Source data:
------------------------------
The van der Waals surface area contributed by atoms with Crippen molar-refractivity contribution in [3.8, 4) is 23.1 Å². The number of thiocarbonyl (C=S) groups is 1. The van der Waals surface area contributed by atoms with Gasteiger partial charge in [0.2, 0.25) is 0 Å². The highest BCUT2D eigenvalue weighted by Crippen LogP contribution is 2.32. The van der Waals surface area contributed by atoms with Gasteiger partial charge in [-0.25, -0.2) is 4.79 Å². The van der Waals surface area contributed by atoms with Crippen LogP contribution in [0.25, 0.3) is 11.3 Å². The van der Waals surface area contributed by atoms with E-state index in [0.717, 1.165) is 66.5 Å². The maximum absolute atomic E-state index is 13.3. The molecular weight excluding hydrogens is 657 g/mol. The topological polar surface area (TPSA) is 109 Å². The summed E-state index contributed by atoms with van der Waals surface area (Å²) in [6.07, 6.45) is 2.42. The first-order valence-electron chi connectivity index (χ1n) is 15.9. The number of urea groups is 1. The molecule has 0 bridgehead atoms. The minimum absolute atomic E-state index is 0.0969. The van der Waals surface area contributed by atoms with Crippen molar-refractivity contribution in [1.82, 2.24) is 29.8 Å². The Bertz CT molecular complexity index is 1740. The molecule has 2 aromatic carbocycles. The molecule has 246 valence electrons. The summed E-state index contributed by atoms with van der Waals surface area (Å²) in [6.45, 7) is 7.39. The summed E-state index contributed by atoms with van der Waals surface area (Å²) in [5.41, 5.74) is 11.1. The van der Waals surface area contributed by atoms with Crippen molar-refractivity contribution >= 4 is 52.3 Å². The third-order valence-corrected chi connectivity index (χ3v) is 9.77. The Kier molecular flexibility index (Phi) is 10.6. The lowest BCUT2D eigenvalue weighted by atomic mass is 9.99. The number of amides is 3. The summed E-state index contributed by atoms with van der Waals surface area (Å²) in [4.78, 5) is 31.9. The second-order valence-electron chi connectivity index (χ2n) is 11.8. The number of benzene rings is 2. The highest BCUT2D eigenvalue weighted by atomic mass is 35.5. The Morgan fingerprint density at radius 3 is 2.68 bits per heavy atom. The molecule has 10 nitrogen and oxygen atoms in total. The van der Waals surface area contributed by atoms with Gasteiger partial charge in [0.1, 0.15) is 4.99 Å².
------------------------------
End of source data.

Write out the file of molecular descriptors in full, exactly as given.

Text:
The van der Waals surface area contributed by atoms with Crippen molar-refractivity contribution in [3.8, 4) is 23.1 Å². The number of thiocarbonyl (C=S) groups is 1. The van der Waals surface area contributed by atoms with Gasteiger partial charge in [0.2, 0.25) is 0 Å². The highest BCUT2D eigenvalue weighted by Crippen LogP contribution is 2.32. The van der Waals surface area contributed by atoms with Gasteiger partial charge in [-0.25, -0.2) is 4.79 Å². The van der Waals surface area contributed by atoms with Crippen LogP contribution in [0.25, 0.3) is 11.3 Å². The van der Waals surface area contributed by atoms with E-state index in [0.717, 1.165) is 66.5 Å². The maximum absolute atomic E-state index is 13.3. The molecular weight excluding hydrogens is 657 g/mol. The topological polar surface area (TPSA) is 109 Å². The summed E-state index contributed by atoms with van der Waals surface area (Å²) in [6.07, 6.45) is 2.42. The first-order valence-electron chi connectivity index (χ1n) is 15.9. The number of urea groups is 1. The molecule has 0 bridgehead atoms. The minimum absolute atomic E-state index is 0.0969. The van der Waals surface area contributed by atoms with Crippen molar-refractivity contribution in [1.82, 2.24) is 29.8 Å². The Bertz CT molecular complexity index is 1740. The molecule has 2 aromatic carbocycles. The molecule has 246 valence electrons. The summed E-state index contributed by atoms with van der Waals surface area (Å²) in [6.45, 7) is 7.39. The summed E-state index contributed by atoms with van der Waals surface area (Å²) in [5.41, 5.74) is 11.1. The van der Waals surface area contributed by atoms with Crippen molar-refractivity contribution >= 4 is 52.3 Å². The third-order valence-corrected chi connectivity index (χ3v) is 9.77. The Kier molecular flexibility index (Phi) is 10.6. The lowest BCUT2D eigenvalue weighted by atomic mass is 9.99. The number of amides is 3. The summed E-state index contributed by atoms with van der Waals surface area (Å²) in [4.78, 5) is 31.9. The second-order valence-electron chi connectivity index (χ2n) is 11.8. The number of benzene rings is 2. The highest BCUT2D eigenvalue weighted by atomic mass is 35.5. The Morgan fingerprint density at radius 3 is 2.68 bits per heavy atom. The molecule has 10 nitrogen and oxygen atoms in total. The van der Waals surface area contributed by atoms with Gasteiger partial charge in [0.1, 0.15) is 4.99 Å².